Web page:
Sprint #1 Recap – Bugs, bugs, and more bugs!

Welcome to the first Team Unsinkable sprint recap! We have been extremely excited to complete our first sprint since we started using Agile Scrum and it has finally happened! By far the most exciting development this sprint has been our software team's work on TensorFlow object detection.

Software Updates

It is pretty obvious that our first model didn't train too well. We have had success in the past with TensorFlow 1.14 but TensorFlow 2 doesn't seem to want to play ball. It's been pretty difficult trying to implement TF 2 given how little experience our software members have with it compared to version 1. Regardless, Tim has been making extremely good progress towards getting our custom model detecting properly. One test we did to make sure that the fault was with our model as opposed to our detection script or any other factors was to run a pre-trained model that we know works properly. By attempting to run this model, we would be able to see exactly where the problem lies.

He's a little confused, but he's got the spirit!

This test proved that our detection script has been working properly and that we have some issues to work out with our model. One of the most exciting achievements with this test was that we were able to obtain the bounding box data that was hidden deep within all the scripts that TensorFlow uses. With this bounding box data, our team working on ROS can begin to work on sending the data over to our controls software.

Speaking of ROS, our ROS team has been working diligently on getting MAVROS and ROS installed on all of our main computers. With everything set up properly, their next task is to begin to send the bounding box data from our NVIDIA Jetson TX2 running our detection script over to our main onboard computer, an Intel NUC, and our Pixhawk PX4 autopilot. The hope is to be able to get some basic following behavior working before our next testing day.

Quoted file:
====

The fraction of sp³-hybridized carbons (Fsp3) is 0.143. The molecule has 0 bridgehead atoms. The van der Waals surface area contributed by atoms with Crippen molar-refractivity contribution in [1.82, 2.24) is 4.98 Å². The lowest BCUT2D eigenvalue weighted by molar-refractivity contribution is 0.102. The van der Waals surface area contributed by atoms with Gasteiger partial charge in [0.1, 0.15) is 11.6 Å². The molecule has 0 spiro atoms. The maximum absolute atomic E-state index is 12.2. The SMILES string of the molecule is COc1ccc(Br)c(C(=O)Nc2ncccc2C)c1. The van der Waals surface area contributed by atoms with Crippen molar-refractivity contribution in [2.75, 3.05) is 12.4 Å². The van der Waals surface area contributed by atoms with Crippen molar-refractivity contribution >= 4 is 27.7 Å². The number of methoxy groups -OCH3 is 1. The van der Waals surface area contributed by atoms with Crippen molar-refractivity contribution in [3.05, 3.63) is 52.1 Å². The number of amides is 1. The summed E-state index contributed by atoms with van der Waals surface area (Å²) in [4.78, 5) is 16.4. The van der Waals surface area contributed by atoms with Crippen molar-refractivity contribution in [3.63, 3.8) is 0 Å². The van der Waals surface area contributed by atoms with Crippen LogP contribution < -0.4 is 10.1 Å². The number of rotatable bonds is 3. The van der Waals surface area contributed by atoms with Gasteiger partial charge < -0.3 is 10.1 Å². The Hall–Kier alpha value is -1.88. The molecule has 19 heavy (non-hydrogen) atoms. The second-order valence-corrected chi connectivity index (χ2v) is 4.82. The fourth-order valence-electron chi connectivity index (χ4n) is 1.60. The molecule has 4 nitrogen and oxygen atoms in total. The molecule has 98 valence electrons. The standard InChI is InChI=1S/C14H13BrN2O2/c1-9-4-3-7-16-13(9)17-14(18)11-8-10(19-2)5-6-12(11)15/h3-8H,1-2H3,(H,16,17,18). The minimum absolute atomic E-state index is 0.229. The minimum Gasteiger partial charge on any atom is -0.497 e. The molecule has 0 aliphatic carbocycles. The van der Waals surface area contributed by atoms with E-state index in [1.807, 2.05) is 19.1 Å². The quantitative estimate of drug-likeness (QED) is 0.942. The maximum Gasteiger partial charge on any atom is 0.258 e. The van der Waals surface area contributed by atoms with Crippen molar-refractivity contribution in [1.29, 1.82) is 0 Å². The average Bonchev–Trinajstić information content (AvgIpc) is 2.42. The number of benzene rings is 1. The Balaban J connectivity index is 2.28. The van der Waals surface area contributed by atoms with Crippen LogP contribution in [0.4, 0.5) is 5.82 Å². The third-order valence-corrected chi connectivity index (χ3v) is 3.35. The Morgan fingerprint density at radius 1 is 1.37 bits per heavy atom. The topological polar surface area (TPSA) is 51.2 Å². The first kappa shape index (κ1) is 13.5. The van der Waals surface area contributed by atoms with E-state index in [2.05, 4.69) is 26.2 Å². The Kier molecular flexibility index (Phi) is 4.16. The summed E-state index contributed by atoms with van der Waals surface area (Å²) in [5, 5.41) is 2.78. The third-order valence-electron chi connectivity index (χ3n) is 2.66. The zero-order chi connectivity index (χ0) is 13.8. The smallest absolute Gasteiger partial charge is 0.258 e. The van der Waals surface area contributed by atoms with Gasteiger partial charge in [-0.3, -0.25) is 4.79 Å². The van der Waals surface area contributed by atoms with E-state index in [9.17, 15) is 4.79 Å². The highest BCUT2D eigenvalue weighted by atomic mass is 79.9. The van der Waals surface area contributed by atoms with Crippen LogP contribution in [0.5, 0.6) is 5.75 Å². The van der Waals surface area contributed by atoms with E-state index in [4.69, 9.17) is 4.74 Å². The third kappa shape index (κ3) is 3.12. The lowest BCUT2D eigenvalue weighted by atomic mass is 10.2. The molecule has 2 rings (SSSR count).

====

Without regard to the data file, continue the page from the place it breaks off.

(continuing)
Electrical and Mechanical

Mechanical has been getting a lot of work done on developing the torpedo and launcher, arm, and dropper mechanisms for Nautilus. With most of these components being designed in CAD, prototyping utilizing FDM 3D printing has begun. Once the size and position of these components have been tested and found to be acceptable, parts will be ordered and the final mechanisms will be manufactured.

3D printed prototype of the emergency stop assembly. The assembly will hold a reed switch which will be connected to a relay within the enclosure that will control the emergency stop.

The mechanical team has also been working alongside the electrical team in order to figure out an efficient layout for all of the internal electronics in order to be easy to work on and capable of being cooled using tiny fans within the enclosure. Once a proper footprint has been determined, the electrical team will begin the final PCB layout of their long-awaited custom power distribution board. The electrical team has been extremely hard at work designing the power board and we cannot wait until we get to hold it in our hands for the very first time.

Preliminary render of the back enclosure tube with the expected power board footprint.